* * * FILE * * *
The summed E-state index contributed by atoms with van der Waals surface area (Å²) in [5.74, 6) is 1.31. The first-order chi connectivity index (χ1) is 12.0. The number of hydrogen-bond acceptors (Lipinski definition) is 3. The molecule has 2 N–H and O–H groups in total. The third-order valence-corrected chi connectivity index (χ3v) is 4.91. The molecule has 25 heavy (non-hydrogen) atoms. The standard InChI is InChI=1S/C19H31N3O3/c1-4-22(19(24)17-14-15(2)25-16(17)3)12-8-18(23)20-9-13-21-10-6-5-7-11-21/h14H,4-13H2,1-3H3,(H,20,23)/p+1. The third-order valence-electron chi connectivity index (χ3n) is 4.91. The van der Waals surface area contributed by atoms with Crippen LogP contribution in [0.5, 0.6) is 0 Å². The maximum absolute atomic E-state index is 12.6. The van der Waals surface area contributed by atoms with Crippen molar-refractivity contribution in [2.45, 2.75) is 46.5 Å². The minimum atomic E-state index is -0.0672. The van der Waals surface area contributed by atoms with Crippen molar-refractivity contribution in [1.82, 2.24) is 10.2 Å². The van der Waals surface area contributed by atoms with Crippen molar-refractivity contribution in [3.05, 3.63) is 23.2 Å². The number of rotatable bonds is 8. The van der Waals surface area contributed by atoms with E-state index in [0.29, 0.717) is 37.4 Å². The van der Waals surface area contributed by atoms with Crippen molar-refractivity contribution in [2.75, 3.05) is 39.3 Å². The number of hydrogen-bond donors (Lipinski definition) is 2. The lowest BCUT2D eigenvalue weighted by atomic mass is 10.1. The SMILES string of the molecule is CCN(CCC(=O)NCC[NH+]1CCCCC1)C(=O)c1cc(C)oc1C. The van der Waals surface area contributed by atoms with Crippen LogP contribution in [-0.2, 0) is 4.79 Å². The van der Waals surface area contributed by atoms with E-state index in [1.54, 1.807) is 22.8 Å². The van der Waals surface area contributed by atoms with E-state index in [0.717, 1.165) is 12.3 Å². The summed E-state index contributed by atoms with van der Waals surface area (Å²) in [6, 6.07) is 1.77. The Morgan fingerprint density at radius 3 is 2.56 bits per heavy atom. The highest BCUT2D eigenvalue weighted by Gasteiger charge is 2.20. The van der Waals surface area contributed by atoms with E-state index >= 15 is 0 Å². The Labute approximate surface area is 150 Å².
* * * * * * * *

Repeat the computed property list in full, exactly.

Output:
The summed E-state index contributed by atoms with van der Waals surface area (Å²) in [5.74, 6) is 1.31. The first-order chi connectivity index (χ1) is 12.0. The number of hydrogen-bond acceptors (Lipinski definition) is 3. The molecule has 2 N–H and O–H groups in total. The third-order valence-corrected chi connectivity index (χ3v) is 4.91. The molecule has 25 heavy (non-hydrogen) atoms. The standard InChI is InChI=1S/C19H31N3O3/c1-4-22(19(24)17-14-15(2)25-16(17)3)12-8-18(23)20-9-13-21-10-6-5-7-11-21/h14H,4-13H2,1-3H3,(H,20,23)/p+1. The third-order valence-electron chi connectivity index (χ3n) is 4.91. The van der Waals surface area contributed by atoms with Crippen LogP contribution in [0.5, 0.6) is 0 Å². The maximum absolute atomic E-state index is 12.6. The van der Waals surface area contributed by atoms with Crippen molar-refractivity contribution in [2.45, 2.75) is 46.5 Å². The minimum atomic E-state index is -0.0672. The van der Waals surface area contributed by atoms with Crippen molar-refractivity contribution in [1.82, 2.24) is 10.2 Å². The van der Waals surface area contributed by atoms with Crippen molar-refractivity contribution in [3.05, 3.63) is 23.2 Å². The number of rotatable bonds is 8. The van der Waals surface area contributed by atoms with E-state index in [0.29, 0.717) is 37.4 Å². The van der Waals surface area contributed by atoms with Crippen molar-refractivity contribution in [2.75, 3.05) is 39.3 Å². The number of hydrogen-bond donors (Lipinski definition) is 2. The lowest BCUT2D eigenvalue weighted by atomic mass is 10.1. The SMILES string of the molecule is CCN(CCC(=O)NCC[NH+]1CCCCC1)C(=O)c1cc(C)oc1C. The van der Waals surface area contributed by atoms with Crippen LogP contribution in [-0.2, 0) is 4.79 Å². The van der Waals surface area contributed by atoms with E-state index in [1.54, 1.807) is 22.8 Å². The van der Waals surface area contributed by atoms with E-state index in [0.717, 1.165) is 12.3 Å². The summed E-state index contributed by atoms with van der Waals surface area (Å²) in [6, 6.07) is 1.77. The Morgan fingerprint density at radius 3 is 2.56 bits per heavy atom. The highest BCUT2D eigenvalue weighted by Gasteiger charge is 2.20. The van der Waals surface area contributed by atoms with E-state index >= 15 is 0 Å². The Labute approximate surface area is 150 Å².